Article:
• Spc. Scott Gray, 18th Military Police Detachment, watches the ball python draped around his neck. The snake was part of the Safety Fair's exhibit by the Huachuca Herpetological Association, one of more than 20 organizations providing information at this year's event.

    Spc. Scott Gray, 18th Military Police...

    Spc. Scott Gray, 18th Military Police Detachment, watches the ball python draped around his neck. The snake was part of the Safety Fair's exhibit by the Huachuca Herpetological Association, one of more than 20 organizations providing information at...

  • From left, Guy Hudson and Abraham Peraza, Cochise County SWAT team, examine different types of tinted safety glasses. Ken Winburn, administrative technician, ran the booth for Raymond W. Bliss Army Health Center Eye Clinic at Tuesday's Safety Fair and explained different types of safety glasses available.

    From left, Guy Hudson and Abraham Peraza...

    From left, Guy Hudson and Abraham Peraza, Cochise County SWAT team, examine different types of tinted safety glasses. Ken Winburn, administrative technician, ran the booth for Raymond W. Bliss Army Health Center Eye Clinic at Tuesday's Safety Fair and...

Fort Huachuca, AZ. - Fort Huachuca personnel and residents had the opportunity to learn a variety of safety, health and wellness tips on Tuesday at the Safety Fair held at Barnes Field House.

Since the Fort Huachuca community is getting ready for summer, some of the participating organizations and installations focused on information regarding safety outdoors.

The Huachuca Area Herpetological Association and Friends of the San Pedro River set up displays on wildlife to be aware of when pursuing outdoor activities. The Huachuca Area Herpetological Association brought along live snakes to give fair-goers an idea of which snakes are dangerous and which are harmless. Interested attendees got to handle some of the harmless ones.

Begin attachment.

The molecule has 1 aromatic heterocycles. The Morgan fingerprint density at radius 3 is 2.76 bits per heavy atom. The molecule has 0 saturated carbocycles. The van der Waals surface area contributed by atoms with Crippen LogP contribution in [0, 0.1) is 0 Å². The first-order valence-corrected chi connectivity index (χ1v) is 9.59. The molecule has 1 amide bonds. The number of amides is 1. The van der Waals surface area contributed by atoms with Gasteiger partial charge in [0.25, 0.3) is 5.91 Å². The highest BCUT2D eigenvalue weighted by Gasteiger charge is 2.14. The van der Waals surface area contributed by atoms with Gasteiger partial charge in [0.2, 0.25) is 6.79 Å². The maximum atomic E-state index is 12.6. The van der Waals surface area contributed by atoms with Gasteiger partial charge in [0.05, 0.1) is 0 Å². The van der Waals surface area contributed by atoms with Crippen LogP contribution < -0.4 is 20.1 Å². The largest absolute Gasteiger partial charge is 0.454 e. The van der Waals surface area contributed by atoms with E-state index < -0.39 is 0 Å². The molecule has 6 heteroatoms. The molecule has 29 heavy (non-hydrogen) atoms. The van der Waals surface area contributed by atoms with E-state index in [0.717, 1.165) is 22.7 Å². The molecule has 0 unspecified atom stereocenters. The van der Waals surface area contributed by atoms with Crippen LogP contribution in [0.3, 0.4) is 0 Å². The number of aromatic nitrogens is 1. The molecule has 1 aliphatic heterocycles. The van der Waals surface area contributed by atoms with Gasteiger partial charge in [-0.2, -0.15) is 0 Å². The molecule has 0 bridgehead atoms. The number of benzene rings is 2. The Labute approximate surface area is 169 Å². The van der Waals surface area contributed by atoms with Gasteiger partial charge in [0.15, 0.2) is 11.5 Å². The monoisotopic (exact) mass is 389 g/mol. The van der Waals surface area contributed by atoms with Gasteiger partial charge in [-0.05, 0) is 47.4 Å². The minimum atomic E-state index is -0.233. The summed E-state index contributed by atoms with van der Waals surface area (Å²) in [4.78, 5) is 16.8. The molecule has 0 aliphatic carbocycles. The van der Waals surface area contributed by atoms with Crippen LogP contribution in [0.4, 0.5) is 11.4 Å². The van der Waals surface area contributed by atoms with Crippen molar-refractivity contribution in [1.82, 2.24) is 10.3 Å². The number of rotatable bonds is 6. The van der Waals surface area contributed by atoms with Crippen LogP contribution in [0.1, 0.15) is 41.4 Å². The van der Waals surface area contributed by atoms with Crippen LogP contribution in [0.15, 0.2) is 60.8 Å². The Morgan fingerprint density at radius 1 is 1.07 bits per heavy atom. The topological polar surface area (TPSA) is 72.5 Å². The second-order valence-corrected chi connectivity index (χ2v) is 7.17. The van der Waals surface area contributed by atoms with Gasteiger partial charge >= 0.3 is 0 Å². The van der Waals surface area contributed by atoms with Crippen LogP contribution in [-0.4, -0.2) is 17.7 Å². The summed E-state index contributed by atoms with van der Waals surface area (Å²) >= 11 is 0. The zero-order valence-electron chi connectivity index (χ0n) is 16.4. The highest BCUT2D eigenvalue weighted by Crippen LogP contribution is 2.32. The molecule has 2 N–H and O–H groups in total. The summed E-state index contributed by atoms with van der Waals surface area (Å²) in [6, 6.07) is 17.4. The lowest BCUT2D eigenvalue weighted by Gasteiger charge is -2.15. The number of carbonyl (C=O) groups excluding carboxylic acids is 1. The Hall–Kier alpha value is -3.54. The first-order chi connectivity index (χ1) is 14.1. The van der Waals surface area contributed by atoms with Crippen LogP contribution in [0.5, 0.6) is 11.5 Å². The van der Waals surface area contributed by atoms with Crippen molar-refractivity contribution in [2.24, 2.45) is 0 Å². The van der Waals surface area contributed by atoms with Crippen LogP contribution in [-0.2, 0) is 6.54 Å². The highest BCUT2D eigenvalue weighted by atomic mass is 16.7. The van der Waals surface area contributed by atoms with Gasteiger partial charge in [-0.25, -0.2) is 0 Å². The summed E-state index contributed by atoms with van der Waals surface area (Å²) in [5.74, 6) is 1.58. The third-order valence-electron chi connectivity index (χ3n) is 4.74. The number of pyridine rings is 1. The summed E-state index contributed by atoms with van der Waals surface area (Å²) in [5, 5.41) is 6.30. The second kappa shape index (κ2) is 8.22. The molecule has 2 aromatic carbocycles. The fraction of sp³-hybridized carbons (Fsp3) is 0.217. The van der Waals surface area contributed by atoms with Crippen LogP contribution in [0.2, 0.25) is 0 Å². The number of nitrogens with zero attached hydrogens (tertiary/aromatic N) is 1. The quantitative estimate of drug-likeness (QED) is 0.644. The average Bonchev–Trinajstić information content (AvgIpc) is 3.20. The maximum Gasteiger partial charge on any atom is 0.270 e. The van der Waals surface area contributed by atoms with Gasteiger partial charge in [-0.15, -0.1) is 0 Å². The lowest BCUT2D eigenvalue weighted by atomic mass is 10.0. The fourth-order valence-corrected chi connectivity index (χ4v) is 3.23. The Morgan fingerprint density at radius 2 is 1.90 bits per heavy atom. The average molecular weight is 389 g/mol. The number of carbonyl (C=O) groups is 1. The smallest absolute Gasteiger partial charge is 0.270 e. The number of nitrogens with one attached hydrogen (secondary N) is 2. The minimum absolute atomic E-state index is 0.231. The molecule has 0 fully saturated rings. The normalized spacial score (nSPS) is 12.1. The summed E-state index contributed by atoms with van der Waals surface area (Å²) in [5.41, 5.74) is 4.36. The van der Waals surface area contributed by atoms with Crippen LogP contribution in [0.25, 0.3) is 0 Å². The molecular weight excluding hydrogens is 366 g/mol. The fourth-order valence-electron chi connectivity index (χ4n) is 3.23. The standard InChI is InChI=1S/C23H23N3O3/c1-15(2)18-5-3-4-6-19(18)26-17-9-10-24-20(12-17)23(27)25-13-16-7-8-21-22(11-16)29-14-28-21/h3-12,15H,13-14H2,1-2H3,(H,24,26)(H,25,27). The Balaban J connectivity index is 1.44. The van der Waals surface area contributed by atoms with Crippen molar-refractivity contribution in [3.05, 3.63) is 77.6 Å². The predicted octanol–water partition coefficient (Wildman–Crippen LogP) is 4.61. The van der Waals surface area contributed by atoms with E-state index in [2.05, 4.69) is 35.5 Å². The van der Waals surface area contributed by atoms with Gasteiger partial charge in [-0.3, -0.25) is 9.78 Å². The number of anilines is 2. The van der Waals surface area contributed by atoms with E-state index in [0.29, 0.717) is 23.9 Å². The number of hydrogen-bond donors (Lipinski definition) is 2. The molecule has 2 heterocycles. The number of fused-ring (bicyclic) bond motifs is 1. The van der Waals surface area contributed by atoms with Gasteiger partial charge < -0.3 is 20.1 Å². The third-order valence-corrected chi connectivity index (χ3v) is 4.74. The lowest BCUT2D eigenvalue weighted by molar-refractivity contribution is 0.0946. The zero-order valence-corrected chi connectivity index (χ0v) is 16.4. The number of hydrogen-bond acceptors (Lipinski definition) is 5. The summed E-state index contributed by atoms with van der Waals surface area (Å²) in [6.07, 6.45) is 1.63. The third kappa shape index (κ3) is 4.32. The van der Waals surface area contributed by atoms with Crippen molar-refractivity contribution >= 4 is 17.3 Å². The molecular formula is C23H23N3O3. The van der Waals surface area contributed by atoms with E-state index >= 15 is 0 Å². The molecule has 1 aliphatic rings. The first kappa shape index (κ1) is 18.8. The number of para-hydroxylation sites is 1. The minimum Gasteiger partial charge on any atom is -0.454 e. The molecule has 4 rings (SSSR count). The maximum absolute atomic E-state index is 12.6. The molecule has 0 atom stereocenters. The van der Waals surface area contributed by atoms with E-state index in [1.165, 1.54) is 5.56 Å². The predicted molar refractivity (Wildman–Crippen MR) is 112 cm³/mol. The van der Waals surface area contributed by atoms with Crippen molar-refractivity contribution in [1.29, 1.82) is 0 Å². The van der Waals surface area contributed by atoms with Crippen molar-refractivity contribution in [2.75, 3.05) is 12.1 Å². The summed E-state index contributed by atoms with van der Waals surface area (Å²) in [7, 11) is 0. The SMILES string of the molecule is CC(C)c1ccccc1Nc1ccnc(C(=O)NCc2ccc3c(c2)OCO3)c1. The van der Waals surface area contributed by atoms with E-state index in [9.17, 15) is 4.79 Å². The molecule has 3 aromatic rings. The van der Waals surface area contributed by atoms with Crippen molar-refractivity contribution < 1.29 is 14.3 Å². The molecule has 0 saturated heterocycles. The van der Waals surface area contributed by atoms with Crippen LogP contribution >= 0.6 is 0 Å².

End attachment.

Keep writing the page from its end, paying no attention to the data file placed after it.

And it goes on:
Relating their booth to the outdoors, the Directorate of Plans, Training, Mobilization and Security, or DPTMS, focused on range safety and the possibility of finding a piece of unexploded ordnance, or UXO. These are weapons such as bombs, shells, grenades or land mines that never exploded when first used with the potential to detonate at a later time when discovered.

Scott Miller, DPTMS chief of training, explained that although a majority of the UXOs are no longer used in training, they've been used in the past on Fort Huachuca, and the possibility of finding one is a reality. He advises anyone who uncovers a UXO to call the military police, 533.3000, and range control, 533.7102.

For those planning summer hikes, the Border Patrol shed information about the importance of hydration. Each year the Border Patrol rescues lost or missing hikers. Many cases involve dehydration, where the hiker has not prepared by bringing enough water.

Also relating to summer safety with wildfire alerts and monsoon season ahead, Installation Management Command, or IMCOM, provided information on family emergency plans. Stephen McCann, ICOM emergency manager, explained how Families should have a plan in case of a disaster and have an emergency kit prepared in advance. He also mentioned that people often forget to include their pets in the process and should incorporate their safety into the family emergency plan.

This year's Safety Fair also included booths and displays concerning health and wellness. Several departments of Raymond W. Bliss Army Health Center were involved, spreading awareness on preventative health measures, dental health and eye safety precautions.

Sports Fitness and Aquatics, part of the Directorate of Family, Morale, Welfare and Recreation, gave information on sports safety and the benefits of having a personal trainer to help achieve fitness goals, learn how to properly exercise and avoid sports injuries.

Emphasizing wellness, the Army Substance Abuse Program was on hand with materials about positive alternatives to drugs or alcohol to assist with better mental health.

According to Cyrano Brigham, installation safety officer, the Safety Fair was a great way to provide a variety of information all together, at one time and location.

"It's a common outlet on safety related issues," Brigham said. "People can have all their safety and health questions answered in one place."

Page last updated Mon May 13th, 2013 at 00:00